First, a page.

Archive for the ‘ICE’ Category

E-Business Bad Idea: Selling F-4 and F-14 Parts on a Website

Friday, October 5th, 2007 by Danielle McClellan

Immigration and Customs Enforcement (ICE) agents revealed a website run by Abraham Trujillo and David Waye which listed both F-14 and F-4 parts for sale. The website company, NSN Specialists, attempted to export the parts without a license. The ICE agents tracked the company over the next several months and eventually set up a sting operation to arrest the men.

Trujillo and Waye would repackage the parts and assign them commercial part numbers and even invoiced them as “gear sprockets” to guarantee that the parts would not be conspicuous. They intended on exporting the parts to Canada where they would then go to Iran where the only F-14 are flown.

The men are charged by the U.S. Attorney for Utah with 3 felony counts. The felony information includes attempted export of the F-14 and F-4 fighter aircraft parts without a license, attempted export of F-14 wiring harnesses and impeller assemblies and the repackaging to the goods.

Department of Homeland Security Effects Name Changes for ICE/CBP

Tuesday, April 17th, 2007 by Jill Kincaid

As of April 17, 2007, The Bureau of Immigration and Customs Enforcement and the Bureau of Customs and Border Protection are no longer “bureaus.” The Department of Homeland Security announced that the official names for these departments will now be U.S. Immigration and Customs Enforcement (ICE) and U.S. Customs and Border Protection (CBP). All official documents referring to these agencies should now use these names/acronyms.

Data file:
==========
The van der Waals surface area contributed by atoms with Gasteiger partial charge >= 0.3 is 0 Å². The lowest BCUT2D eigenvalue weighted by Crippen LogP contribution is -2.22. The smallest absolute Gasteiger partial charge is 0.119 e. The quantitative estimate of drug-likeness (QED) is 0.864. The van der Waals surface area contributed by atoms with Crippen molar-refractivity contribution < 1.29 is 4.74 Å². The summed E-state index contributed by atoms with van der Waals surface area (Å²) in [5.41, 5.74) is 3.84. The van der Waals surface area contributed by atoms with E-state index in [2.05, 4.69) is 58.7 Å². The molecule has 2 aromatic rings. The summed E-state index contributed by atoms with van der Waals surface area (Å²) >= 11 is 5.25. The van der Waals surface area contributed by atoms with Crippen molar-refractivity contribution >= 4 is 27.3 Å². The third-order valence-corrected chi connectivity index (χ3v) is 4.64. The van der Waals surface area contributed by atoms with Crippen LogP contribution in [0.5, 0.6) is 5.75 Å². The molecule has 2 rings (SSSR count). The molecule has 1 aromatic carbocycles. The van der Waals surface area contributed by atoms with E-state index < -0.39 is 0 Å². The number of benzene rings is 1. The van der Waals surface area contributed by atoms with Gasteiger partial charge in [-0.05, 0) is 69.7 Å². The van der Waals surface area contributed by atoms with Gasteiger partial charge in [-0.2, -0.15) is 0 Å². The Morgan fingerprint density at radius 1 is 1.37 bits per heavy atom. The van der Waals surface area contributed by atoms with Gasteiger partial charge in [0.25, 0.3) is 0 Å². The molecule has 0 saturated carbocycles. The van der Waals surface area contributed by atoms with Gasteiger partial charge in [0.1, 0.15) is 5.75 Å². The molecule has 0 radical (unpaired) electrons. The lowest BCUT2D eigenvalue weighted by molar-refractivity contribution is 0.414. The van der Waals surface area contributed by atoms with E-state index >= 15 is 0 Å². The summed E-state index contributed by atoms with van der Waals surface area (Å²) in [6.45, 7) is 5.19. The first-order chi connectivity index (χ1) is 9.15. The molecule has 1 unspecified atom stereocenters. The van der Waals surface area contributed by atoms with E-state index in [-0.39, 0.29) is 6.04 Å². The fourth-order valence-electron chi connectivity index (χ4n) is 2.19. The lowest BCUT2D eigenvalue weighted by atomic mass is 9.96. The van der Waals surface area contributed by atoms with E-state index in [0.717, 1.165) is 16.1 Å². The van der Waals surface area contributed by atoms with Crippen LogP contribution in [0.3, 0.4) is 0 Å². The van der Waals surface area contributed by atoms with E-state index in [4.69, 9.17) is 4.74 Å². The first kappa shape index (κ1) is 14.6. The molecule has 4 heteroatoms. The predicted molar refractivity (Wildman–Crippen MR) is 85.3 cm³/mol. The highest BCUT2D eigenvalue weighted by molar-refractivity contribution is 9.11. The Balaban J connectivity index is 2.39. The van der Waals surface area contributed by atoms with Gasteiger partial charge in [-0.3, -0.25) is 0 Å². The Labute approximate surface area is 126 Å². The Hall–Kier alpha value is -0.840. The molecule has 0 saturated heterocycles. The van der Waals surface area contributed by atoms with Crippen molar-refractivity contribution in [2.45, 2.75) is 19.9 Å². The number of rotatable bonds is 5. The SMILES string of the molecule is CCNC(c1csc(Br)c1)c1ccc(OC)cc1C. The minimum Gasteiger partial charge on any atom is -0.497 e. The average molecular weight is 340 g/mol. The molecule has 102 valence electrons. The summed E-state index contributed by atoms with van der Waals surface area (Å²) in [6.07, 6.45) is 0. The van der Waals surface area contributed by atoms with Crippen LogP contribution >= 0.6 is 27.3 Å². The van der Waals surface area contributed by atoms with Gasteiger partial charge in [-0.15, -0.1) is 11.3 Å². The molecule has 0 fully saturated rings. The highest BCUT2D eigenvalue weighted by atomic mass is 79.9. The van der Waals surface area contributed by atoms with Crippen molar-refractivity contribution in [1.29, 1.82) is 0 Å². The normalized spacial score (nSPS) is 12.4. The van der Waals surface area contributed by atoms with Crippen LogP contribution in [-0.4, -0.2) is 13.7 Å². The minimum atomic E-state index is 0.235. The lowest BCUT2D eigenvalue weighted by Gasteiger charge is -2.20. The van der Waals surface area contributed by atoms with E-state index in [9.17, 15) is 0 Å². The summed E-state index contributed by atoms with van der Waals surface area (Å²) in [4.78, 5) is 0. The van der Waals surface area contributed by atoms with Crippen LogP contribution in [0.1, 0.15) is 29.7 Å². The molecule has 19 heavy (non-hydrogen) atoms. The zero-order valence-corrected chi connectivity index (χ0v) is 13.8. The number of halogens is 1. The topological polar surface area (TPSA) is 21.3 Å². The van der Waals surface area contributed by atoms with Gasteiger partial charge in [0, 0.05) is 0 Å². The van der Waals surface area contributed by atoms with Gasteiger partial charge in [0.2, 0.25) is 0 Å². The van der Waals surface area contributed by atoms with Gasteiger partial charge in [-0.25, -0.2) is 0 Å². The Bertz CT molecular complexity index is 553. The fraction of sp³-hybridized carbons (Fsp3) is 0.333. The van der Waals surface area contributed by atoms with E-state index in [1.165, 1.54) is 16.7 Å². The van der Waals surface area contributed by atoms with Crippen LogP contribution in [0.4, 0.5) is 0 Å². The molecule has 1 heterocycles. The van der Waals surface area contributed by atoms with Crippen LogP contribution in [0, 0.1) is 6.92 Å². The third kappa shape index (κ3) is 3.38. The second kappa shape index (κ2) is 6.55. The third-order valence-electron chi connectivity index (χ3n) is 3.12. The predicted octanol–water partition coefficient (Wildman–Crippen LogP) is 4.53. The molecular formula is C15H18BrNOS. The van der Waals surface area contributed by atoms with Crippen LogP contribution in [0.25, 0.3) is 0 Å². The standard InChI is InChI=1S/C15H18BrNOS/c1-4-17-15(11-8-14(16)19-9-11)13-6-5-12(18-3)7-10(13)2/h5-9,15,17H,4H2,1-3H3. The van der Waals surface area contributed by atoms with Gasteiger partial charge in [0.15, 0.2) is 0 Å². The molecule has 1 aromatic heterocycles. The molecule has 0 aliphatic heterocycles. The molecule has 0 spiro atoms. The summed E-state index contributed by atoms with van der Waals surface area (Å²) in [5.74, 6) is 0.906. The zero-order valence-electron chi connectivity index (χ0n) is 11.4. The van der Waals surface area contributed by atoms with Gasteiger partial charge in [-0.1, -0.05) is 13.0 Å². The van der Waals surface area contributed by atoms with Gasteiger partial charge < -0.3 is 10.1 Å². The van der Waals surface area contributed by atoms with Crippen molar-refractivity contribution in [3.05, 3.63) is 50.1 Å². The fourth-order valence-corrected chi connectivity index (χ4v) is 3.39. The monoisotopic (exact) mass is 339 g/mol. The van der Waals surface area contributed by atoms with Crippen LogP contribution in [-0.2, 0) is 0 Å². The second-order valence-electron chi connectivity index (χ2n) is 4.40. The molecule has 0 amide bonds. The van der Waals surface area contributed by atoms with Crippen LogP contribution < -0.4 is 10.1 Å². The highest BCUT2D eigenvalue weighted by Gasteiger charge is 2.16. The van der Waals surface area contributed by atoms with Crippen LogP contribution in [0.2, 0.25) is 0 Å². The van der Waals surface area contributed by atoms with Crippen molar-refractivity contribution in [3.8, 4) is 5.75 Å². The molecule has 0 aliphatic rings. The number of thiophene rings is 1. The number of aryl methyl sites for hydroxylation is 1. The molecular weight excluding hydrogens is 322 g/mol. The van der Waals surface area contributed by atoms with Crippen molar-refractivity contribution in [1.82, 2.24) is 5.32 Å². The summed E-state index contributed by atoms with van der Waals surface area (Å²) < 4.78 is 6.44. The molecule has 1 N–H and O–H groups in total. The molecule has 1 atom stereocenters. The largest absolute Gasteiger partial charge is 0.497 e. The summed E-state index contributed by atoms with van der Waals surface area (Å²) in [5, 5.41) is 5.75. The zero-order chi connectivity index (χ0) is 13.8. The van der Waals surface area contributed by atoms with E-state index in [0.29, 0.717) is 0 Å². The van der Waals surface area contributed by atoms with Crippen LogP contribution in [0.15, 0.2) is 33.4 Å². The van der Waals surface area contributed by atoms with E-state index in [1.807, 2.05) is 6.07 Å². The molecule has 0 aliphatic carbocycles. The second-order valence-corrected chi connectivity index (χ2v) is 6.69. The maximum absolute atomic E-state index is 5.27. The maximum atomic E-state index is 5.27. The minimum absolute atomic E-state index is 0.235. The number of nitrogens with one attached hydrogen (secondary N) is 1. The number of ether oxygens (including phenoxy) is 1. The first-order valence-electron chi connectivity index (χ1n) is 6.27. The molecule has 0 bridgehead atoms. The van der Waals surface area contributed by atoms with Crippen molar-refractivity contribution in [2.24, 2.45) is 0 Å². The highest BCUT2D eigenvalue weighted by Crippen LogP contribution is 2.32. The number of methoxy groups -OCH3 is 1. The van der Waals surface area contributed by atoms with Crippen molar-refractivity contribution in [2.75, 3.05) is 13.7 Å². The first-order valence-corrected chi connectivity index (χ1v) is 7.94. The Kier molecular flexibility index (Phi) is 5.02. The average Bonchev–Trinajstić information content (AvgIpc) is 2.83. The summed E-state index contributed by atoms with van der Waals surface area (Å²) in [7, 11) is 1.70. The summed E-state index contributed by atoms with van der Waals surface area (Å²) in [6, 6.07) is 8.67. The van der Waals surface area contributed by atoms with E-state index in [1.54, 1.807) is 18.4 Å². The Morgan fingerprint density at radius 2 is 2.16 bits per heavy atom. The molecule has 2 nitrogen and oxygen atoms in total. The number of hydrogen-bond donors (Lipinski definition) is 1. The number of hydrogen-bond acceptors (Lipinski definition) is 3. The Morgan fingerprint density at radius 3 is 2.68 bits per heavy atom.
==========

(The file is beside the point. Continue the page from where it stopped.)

New Crime Makes it Easier to Prosecute Illegal Exports

Friday, December 15th, 2006 by Jill Kincaid

With March, 2006’s Patriot Act amendments, a new crime has been born that could have significant repercussions for exporters. The criminal export control statute has some new sharper teeth. With the revision of 18 USC, section 554, it is no long is necessary to determine whether an exported item actually required a license for export when prosecuting a case. The new regulation reads as follows:

“(a) In general. Whoever fraudulently or knowingly exports or sends from the United States, or attempts to export or send from the United States, any merchandise, article, or object contrary to any law or regulation of the United States, or receives, conceals, buys, sells, or in any manner facilitates the transportation, concealment, or sale of such merchandise, article or object, prior to exportation, knowing the same to be intended for exportation contrary to any law or regulation of the United States, shall be fined under this title, imprisoned not more than 10 years, or both.”

The words “contrary to any law or regulation” are very weighty. In the first use of this case earlier this summer, the exporter failed to file an SED for the exported item. Regardless of if the exported item would have required a license, the exporter acted contrary to a regulation and, thus, could be prosecuted for the crime.

During the ACI export controls enforcement conference in early December, 2006, Stephen Bogni (Acting Chief for Arms and Strategic Tech Investigations) said that the ICE (Immigration and Customs Enforcement) will be making aggressive use of this new provision to nail people for this new crime.